• Share the odd secret
  • Laments of “dude we need to get a life, but now I need to go study”
  • Laments of “dude I was going to study, but I was chilling all day”, followed by serious stabs of guilt about how someone’s future life-saving doctor is busy consuming unhealthy snacks and watching funny cat gifs
  • Impulse buys, often the easiest way to be able to feel like you had some fun, but without investing too much time into the fun-having 😛
  • Taking on academic workload aside from mandatory coursework
  • Loving dissection, to the point that it can’t possibly not annoy others around me
  • Periods of completely nerding it out
  • Periods of completely bumming out
  • Ten days of an unexpectedly generous break from college
  • Feeling like that break was long overdue, because college has been crazy so far
  • Realising that this is only the beginning of crazy, gotta hold tight
  • The thrill of reading content taught months ago and being able to recall all or most of it
  • Latent panic at the thought of all that has been covered in just 3 months!
  • The sinking feeling on thinking of all I need to know for major upcoming exams…
  • A gamut of emotions at the time of writing this post

The second gamut is admittedly a little confusing. So much has been compressed into the past 3 months that I feel like I haven’t had time to process it and figure out what I actually think of it. People tend to say this about dissection and seeing cadavers for the first time – I feel this way about the entire curriculum!

As of now, I can say that I feel relaxed, dirty, lazy, a little guilty and reluctant to get back to work already. Don’t get me wrong – I’m proud of what I’ve undertaken, and of what it will allow me to do in the years to come. But right now, I’m in holiday mode and I want it to be okay to behave accordingly. Certainly long past the happy-clappy phase of “wheeeeee med school!”, I feel like that was a long long time ago.

The problem isn’t sustaining an interest in the work; getting started is the problem. Because you know that once you do get started, you’re in for a long long session of multiple reference books, models, mnemonics and flowcharts. That’s fun (which explains why I often nerd it out) but I like to harbour this illusion of how I really enjoy being a bum.

*’Med school’ courtesy evil Western influence that reaches me under the garb of innocuous television serials. So if you have a bone to pick with the usage of hipsterish ‘med school’ over ‘medical college’ as is the norm in India, go scream at 8 seasons of House MD and 10 seasons of Grey’s. I’m out of here.

Why Blog At All?

Fair question, if you ask me. I come bearing many more questions, if that sort of thing interests you.

For one, how does it matter whether or not some scraps of text float about in cyberspace, describing an experience that has been shared by tens of thousands of MBBS undergrads across hundreds of medical schools in the country, and for decades together? What new information or perspective could I possibly have to offer to a reader? And who am I to venture into existential questions after having spent 30 minutes trying to zero in on a fuss-free blog theme?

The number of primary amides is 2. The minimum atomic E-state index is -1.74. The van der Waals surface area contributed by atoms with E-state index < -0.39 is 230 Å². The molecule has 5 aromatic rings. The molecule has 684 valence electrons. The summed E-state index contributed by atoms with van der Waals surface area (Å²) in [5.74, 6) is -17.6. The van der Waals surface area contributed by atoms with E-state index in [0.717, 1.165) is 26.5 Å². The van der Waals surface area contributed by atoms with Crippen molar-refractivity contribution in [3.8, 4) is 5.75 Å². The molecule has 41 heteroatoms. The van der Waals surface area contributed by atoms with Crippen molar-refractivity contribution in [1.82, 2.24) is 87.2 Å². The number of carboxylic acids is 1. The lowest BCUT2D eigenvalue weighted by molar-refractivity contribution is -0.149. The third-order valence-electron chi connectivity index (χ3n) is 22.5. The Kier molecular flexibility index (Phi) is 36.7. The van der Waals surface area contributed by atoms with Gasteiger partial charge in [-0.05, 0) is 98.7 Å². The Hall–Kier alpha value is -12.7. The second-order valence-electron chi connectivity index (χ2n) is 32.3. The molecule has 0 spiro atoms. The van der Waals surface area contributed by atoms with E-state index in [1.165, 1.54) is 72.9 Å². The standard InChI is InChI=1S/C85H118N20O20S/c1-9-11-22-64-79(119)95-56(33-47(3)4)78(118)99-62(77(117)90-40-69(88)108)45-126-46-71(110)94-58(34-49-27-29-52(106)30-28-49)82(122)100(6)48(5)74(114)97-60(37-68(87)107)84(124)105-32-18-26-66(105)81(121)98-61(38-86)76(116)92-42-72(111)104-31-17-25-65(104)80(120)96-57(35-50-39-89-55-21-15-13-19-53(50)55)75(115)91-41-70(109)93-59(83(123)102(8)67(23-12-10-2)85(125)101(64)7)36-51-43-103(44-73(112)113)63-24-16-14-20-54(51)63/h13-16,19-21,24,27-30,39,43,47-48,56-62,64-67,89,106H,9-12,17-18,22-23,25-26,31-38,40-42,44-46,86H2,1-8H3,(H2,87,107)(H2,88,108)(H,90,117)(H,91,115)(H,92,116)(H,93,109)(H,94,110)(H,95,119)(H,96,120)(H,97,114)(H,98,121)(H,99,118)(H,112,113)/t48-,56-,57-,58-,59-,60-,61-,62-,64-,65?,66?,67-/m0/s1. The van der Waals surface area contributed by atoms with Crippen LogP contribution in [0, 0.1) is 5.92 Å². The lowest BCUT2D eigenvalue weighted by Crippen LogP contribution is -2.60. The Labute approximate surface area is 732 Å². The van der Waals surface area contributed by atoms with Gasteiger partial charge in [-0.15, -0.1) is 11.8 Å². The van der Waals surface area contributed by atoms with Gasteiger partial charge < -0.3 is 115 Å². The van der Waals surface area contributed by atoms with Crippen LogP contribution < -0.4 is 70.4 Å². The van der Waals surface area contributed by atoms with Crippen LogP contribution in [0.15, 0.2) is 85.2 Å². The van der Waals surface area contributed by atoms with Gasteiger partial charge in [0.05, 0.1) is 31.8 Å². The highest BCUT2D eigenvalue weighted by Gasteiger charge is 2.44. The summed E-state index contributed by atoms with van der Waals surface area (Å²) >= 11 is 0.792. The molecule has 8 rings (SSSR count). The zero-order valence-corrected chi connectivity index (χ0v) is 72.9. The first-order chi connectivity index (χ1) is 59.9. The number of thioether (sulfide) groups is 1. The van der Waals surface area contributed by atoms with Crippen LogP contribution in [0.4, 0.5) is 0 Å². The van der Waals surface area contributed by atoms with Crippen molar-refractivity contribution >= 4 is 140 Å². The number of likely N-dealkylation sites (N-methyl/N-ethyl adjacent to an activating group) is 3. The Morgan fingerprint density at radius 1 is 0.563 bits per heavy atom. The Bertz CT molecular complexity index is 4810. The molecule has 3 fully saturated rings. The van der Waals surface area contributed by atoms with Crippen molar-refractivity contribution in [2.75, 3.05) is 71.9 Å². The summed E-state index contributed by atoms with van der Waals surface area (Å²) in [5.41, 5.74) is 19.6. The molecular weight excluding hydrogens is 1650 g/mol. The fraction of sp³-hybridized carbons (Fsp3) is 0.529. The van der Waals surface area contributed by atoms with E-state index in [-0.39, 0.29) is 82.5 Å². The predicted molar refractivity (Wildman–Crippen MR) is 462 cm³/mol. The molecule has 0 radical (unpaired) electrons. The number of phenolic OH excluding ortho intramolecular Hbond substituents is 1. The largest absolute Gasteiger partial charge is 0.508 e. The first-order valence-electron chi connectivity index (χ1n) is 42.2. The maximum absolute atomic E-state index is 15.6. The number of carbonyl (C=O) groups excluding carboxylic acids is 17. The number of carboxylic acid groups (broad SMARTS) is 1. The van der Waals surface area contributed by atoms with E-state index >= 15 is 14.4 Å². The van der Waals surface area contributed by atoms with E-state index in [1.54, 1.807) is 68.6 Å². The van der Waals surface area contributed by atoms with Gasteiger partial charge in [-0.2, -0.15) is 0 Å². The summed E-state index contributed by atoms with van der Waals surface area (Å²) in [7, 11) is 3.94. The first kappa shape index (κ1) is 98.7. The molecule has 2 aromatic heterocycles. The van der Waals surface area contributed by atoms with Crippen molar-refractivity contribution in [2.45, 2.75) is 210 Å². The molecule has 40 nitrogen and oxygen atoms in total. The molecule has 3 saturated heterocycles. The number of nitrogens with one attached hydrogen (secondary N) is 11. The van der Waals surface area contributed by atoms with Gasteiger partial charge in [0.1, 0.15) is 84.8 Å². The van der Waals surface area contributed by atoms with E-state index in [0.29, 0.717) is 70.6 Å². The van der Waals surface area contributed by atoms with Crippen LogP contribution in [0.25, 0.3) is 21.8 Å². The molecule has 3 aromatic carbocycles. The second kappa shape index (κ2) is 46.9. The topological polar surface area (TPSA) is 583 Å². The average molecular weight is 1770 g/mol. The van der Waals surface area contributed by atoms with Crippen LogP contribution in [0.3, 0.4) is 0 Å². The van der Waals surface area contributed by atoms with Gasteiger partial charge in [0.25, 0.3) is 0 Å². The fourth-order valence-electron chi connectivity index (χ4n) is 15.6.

Perhaps I should just focus on the fact that I chose to spend 30 minutes on a theme for the blog 🙂

 

Altruistic as it would be to say that I’m blogging for the sake of high schoolers (and parents of said high schoolers!) who are desperate for tidbits about the MBBS program, I think I’m blogging simply to maintain an organised log.

A record I may access in the months to come, to see what I was thinking during the course of this program, how I approached things, what I actually enjoyed and what I could have done better, differently – all without pesky interference from hindsight at the time of writing. I would also like to maintain a record of nuggets of information that might just be useful to me in the future.

 

True, I might as well have written a secret diary on paper, especially seeing how I have no interest in going public with my identity on this blog. But there are two decent reasons that might just excuse the existence of this blog:

One, a diary would need a lot of paper. And going by the sheer amount of stuff college requires me to own (more on that later), I get the feeling I’m going to run out of room rather soon.

Two, having witnessed firsthand the dearth of helpful and regular blogs run by MBBS students, I figure making this ‘diary’ public won’t hurt. If anything, it might contain trivia and commentary that answer unanswered doubts for some unknown readers. I would be happy to answer specific queries as best as I can. Anonymous mentors might just be the next big thing, and I’d love to earn me some karma.